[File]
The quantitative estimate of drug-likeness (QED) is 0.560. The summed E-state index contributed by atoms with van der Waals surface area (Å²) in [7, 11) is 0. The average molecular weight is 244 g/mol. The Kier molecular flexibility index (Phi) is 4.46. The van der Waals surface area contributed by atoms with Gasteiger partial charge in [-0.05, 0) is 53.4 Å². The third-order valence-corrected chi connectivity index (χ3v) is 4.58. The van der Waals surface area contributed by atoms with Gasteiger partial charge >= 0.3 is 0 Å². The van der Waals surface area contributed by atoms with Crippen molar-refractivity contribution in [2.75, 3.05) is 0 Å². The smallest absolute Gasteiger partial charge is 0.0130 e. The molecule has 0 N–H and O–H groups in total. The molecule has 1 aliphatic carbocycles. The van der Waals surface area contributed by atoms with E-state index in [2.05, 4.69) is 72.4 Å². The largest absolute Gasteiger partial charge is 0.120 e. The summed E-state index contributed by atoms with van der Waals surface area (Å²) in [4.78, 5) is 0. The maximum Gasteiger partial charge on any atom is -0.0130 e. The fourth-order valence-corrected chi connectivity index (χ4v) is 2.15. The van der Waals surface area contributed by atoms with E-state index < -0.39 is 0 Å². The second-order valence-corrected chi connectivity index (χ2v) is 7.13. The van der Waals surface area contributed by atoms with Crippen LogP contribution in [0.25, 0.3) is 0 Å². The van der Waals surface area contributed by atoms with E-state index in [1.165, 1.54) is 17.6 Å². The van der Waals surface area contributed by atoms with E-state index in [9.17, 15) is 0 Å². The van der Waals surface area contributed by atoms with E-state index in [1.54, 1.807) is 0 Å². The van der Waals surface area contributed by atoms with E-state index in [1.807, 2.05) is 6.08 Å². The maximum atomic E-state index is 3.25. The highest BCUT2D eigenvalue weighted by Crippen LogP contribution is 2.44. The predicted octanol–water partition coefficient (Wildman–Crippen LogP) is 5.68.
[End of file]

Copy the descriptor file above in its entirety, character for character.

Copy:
The quantitative estimate of drug-likeness (QED) is 0.560. The summed E-state index contributed by atoms with van der Waals surface area (Å²) in [7, 11) is 0. The average molecular weight is 244 g/mol. The Kier molecular flexibility index (Phi) is 4.46. The van der Waals surface area contributed by atoms with Gasteiger partial charge in [-0.05, 0) is 53.4 Å². The third-order valence-corrected chi connectivity index (χ3v) is 4.58. The van der Waals surface area contributed by atoms with Gasteiger partial charge >= 0.3 is 0 Å². The van der Waals surface area contributed by atoms with Crippen molar-refractivity contribution in [2.75, 3.05) is 0 Å². The smallest absolute Gasteiger partial charge is 0.0130 e. The molecule has 0 N–H and O–H groups in total. The molecule has 1 aliphatic carbocycles. The van der Waals surface area contributed by atoms with E-state index in [2.05, 4.69) is 72.4 Å². The largest absolute Gasteiger partial charge is 0.120 e. The summed E-state index contributed by atoms with van der Waals surface area (Å²) in [4.78, 5) is 0. The maximum Gasteiger partial charge on any atom is -0.0130 e. The fourth-order valence-corrected chi connectivity index (χ4v) is 2.15. The van der Waals surface area contributed by atoms with E-state index < -0.39 is 0 Å². The second-order valence-corrected chi connectivity index (χ2v) is 7.13. The van der Waals surface area contributed by atoms with Crippen LogP contribution in [0.25, 0.3) is 0 Å². The van der Waals surface area contributed by atoms with E-state index in [1.165, 1.54) is 17.6 Å². The van der Waals surface area contributed by atoms with E-state index in [9.17, 15) is 0 Å². The van der Waals surface area contributed by atoms with E-state index in [1.54, 1.807) is 0 Å². The van der Waals surface area contributed by atoms with E-state index in [1.807, 2.05) is 6.08 Å². The maximum atomic E-state index is 3.25. The highest BCUT2D eigenvalue weighted by Crippen LogP contribution is 2.44. The predicted octanol–water partition coefficient (Wildman–Crippen LogP) is 5.68.